perfection of Reason as will tend to the greatest possible unity
in the empirical employment of understanding.

With this introduction, Kant ushers in his famous " als
ob" doctrine. We must view the things of the world as if
they derived their existence from a Highest Intelligence.
That Idea is heuristic only, not expository. Its purpose is
not to enable us to comprehend such a Being, or even to
think its existence, but only to show us how we should seek
to determine the constitution and connection of the objects
of experience. The three transcendental Ideas do not
determine an object corresponding to them, but, under the
presupposition of such an object in the Idea, lead us to
systematic unity of empirical knowledge. When they are
thus strictly interpreted as merely regulative of empirical
enquiry, they will always endorse experience and never run
counter to it. Reason, which seeks completeness of explana-
tion, must therefore always act in accordance with them.
Only thereby can experience acquire its fullest possible
extension. This is the transcendental deduction of which
we are in search. It establishes the indispensableness of the
Ideas of Reason for the completion of experience, and their
legitimacy as regulative principles.

We may here interrupt Kant's exposition so far as to

1 Cf. above, pp. 446-7. 2 Cf. A 68i = B 709.

3 Cf. per contra A 663-4 = 6 691-2. 4 A 670 = 6 698.


point out that this argument does not do justice to the full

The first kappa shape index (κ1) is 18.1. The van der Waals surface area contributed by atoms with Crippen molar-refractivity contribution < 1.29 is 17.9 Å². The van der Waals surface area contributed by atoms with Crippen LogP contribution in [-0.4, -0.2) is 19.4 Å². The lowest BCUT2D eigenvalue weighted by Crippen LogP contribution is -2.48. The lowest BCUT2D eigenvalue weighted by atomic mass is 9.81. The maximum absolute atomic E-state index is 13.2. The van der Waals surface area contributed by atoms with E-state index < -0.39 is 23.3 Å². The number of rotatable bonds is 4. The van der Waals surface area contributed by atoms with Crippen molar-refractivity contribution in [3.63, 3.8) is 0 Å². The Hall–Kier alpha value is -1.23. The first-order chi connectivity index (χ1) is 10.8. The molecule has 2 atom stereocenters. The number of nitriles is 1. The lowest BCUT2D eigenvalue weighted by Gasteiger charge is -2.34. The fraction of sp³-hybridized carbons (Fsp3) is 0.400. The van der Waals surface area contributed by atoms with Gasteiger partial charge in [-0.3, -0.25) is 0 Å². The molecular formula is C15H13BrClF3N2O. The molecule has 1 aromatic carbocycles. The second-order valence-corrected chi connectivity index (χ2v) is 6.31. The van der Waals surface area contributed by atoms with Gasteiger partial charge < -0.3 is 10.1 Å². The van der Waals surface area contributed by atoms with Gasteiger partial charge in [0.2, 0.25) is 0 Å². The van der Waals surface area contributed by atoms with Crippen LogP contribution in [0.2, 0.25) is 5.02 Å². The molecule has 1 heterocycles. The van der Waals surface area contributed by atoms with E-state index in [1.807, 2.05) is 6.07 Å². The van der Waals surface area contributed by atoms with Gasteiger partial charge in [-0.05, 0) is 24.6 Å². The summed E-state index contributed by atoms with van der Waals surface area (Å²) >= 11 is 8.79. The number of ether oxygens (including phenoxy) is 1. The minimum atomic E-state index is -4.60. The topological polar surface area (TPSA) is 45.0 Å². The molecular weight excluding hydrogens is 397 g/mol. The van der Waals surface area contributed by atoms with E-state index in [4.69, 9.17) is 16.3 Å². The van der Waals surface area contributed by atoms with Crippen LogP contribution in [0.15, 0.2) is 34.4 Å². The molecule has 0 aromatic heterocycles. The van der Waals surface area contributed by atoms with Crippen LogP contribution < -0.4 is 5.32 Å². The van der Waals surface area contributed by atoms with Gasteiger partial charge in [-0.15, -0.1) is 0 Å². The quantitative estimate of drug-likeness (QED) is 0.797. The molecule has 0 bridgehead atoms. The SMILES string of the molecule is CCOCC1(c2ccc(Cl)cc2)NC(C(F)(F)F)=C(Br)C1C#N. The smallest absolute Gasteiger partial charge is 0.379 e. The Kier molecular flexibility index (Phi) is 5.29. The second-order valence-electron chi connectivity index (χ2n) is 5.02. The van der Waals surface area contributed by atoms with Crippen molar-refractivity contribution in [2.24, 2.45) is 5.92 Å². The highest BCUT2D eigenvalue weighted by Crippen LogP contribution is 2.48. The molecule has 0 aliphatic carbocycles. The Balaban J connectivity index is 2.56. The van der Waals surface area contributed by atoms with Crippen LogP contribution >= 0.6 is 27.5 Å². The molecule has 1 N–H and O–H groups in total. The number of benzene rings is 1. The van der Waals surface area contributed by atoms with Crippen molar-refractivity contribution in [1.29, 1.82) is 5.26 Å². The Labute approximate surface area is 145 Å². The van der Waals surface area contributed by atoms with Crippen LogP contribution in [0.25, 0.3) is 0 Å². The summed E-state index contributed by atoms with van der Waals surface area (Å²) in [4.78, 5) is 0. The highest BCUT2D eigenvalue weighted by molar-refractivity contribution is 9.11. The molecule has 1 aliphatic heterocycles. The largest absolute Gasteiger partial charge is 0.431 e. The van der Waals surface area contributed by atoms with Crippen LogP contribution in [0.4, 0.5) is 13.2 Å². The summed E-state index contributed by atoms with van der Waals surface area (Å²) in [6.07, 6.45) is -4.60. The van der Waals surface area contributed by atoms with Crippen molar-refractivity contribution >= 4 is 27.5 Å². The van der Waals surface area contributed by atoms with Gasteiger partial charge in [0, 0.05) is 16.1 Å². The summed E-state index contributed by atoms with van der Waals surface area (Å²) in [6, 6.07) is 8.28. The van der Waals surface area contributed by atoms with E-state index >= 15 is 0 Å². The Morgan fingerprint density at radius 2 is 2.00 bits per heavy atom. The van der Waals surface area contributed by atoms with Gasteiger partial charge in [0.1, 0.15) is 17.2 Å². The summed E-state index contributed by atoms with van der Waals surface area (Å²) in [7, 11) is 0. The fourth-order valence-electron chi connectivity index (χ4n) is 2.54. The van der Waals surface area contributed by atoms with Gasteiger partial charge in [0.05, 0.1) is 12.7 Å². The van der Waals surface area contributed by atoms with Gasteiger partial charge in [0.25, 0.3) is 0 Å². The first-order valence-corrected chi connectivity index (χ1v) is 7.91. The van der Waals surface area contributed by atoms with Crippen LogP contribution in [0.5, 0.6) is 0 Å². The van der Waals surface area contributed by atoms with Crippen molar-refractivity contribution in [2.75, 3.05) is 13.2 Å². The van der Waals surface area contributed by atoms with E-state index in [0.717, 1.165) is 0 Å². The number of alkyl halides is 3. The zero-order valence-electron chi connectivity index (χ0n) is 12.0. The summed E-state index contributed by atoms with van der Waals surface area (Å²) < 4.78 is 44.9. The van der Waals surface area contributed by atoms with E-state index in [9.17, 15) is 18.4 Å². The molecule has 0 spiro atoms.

force of his position. The true Critical contention and only
if we interpret the passage in the light of this contention can
the proof be regarded as transcendental in the strict sense
is that the Ideas are necessary to the possibility of each a
every experience, involved together with the categories a
conditions of the very existence of consciousness. They are
not merely regulative, but are regulative of an experience
which they also help to make possible. 1 They express the
standards in whose light we condemn all knowledge which
does not fulfil them ; and we have consequently no option
save to endeavour to conform to their demands. In
other words, they are not derivative concepts obtained by
merely omitting the restrictions essential to our empirical
consciousness, but represent a presupposition necessarily
involved in all consciousness. Some such restatement of the
argument is demanded by the position which Kant has
himself outlined in A 645 = B 673 and in A 650 ff. = B 678 ff.